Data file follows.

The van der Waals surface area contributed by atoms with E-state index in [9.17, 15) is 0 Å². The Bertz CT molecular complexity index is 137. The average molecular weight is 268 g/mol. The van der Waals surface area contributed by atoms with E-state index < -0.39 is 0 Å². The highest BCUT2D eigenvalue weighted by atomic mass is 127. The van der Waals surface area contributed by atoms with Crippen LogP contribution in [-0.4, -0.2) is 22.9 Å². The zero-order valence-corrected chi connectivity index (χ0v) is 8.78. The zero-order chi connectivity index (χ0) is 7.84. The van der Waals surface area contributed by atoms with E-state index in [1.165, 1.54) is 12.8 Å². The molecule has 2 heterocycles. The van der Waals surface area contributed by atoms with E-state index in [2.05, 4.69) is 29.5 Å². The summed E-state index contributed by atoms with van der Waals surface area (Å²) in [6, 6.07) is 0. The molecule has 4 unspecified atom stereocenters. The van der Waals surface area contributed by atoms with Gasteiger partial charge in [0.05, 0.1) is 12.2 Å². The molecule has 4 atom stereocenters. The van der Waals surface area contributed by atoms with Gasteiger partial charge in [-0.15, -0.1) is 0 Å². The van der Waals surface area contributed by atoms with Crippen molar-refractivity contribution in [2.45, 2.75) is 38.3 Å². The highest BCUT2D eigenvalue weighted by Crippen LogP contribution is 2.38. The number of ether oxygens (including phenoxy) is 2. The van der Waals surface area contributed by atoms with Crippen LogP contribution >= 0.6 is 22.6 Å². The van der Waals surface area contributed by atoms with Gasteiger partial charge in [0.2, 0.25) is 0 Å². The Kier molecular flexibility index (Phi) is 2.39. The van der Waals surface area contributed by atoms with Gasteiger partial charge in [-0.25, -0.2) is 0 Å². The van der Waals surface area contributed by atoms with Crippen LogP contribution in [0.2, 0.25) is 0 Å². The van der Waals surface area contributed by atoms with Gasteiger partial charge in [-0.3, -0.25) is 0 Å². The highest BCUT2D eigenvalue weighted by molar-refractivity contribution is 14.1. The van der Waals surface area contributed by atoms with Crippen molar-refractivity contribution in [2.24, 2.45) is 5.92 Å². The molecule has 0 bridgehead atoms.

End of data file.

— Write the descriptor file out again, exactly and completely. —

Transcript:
The van der Waals surface area contributed by atoms with E-state index in [9.17, 15) is 0 Å². The Bertz CT molecular complexity index is 137. The average molecular weight is 268 g/mol. The van der Waals surface area contributed by atoms with E-state index < -0.39 is 0 Å². The highest BCUT2D eigenvalue weighted by atomic mass is 127. The van der Waals surface area contributed by atoms with Crippen LogP contribution in [-0.4, -0.2) is 22.9 Å². The zero-order valence-corrected chi connectivity index (χ0v) is 8.78. The zero-order chi connectivity index (χ0) is 7.84. The van der Waals surface area contributed by atoms with E-state index in [1.165, 1.54) is 12.8 Å². The molecule has 2 heterocycles. The van der Waals surface area contributed by atoms with E-state index in [2.05, 4.69) is 29.5 Å². The summed E-state index contributed by atoms with van der Waals surface area (Å²) in [6, 6.07) is 0. The molecule has 4 unspecified atom stereocenters. The van der Waals surface area contributed by atoms with Gasteiger partial charge in [0.05, 0.1) is 12.2 Å². The molecule has 4 atom stereocenters. The van der Waals surface area contributed by atoms with Gasteiger partial charge in [-0.15, -0.1) is 0 Å². The van der Waals surface area contributed by atoms with Crippen molar-refractivity contribution in [2.45, 2.75) is 38.3 Å². The highest BCUT2D eigenvalue weighted by Crippen LogP contribution is 2.38. The number of ether oxygens (including phenoxy) is 2. The van der Waals surface area contributed by atoms with Crippen LogP contribution >= 0.6 is 22.6 Å². The van der Waals surface area contributed by atoms with Gasteiger partial charge in [0.2, 0.25) is 0 Å². The Kier molecular flexibility index (Phi) is 2.39. The van der Waals surface area contributed by atoms with Gasteiger partial charge in [-0.25, -0.2) is 0 Å². The van der Waals surface area contributed by atoms with Crippen LogP contribution in [0.2, 0.25) is 0 Å². The van der Waals surface area contributed by atoms with Gasteiger partial charge in [-0.3, -0.25) is 0 Å². The highest BCUT2D eigenvalue weighted by molar-refractivity contribution is 14.1. The van der Waals surface area contributed by atoms with Crippen molar-refractivity contribution in [2.24, 2.45) is 5.92 Å². The molecule has 0 bridgehead atoms.